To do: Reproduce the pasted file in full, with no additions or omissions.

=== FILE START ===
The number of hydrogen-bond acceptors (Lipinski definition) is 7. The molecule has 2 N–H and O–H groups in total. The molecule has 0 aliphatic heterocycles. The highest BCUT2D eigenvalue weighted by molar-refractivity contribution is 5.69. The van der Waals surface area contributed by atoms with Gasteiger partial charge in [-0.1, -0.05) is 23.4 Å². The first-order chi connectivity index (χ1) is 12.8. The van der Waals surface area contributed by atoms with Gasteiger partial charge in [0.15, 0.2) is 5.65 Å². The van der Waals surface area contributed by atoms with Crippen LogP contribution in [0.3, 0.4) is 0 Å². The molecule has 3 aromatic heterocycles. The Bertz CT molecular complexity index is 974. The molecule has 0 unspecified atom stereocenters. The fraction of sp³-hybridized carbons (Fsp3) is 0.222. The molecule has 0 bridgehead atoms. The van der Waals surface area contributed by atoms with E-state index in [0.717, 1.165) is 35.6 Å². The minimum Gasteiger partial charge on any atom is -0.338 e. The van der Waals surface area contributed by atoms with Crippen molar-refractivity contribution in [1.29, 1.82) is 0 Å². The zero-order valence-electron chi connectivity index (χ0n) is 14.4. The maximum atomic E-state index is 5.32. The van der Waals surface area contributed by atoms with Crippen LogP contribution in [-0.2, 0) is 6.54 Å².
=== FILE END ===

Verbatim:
The number of hydrogen-bond acceptors (Lipinski definition) is 7. The molecule has 2 N–H and O–H groups in total. The molecule has 0 aliphatic heterocycles. The highest BCUT2D eigenvalue weighted by molar-refractivity contribution is 5.69. The van der Waals surface area contributed by atoms with Gasteiger partial charge in [-0.1, -0.05) is 23.4 Å². The first-order chi connectivity index (χ1) is 12.8. The van der Waals surface area contributed by atoms with Gasteiger partial charge in [0.15, 0.2) is 5.65 Å². The van der Waals surface area contributed by atoms with Crippen LogP contribution in [0.3, 0.4) is 0 Å². The molecule has 3 aromatic heterocycles. The Bertz CT molecular complexity index is 974. The molecule has 0 unspecified atom stereocenters. The fraction of sp³-hybridized carbons (Fsp3) is 0.222. The molecule has 0 bridgehead atoms. The van der Waals surface area contributed by atoms with E-state index in [0.717, 1.165) is 35.6 Å². The minimum Gasteiger partial charge on any atom is -0.338 e. The van der Waals surface area contributed by atoms with Crippen molar-refractivity contribution in [1.29, 1.82) is 0 Å². The zero-order valence-electron chi connectivity index (χ0n) is 14.4. The maximum atomic E-state index is 5.32. The van der Waals surface area contributed by atoms with Crippen LogP contribution in [-0.2, 0) is 6.54 Å².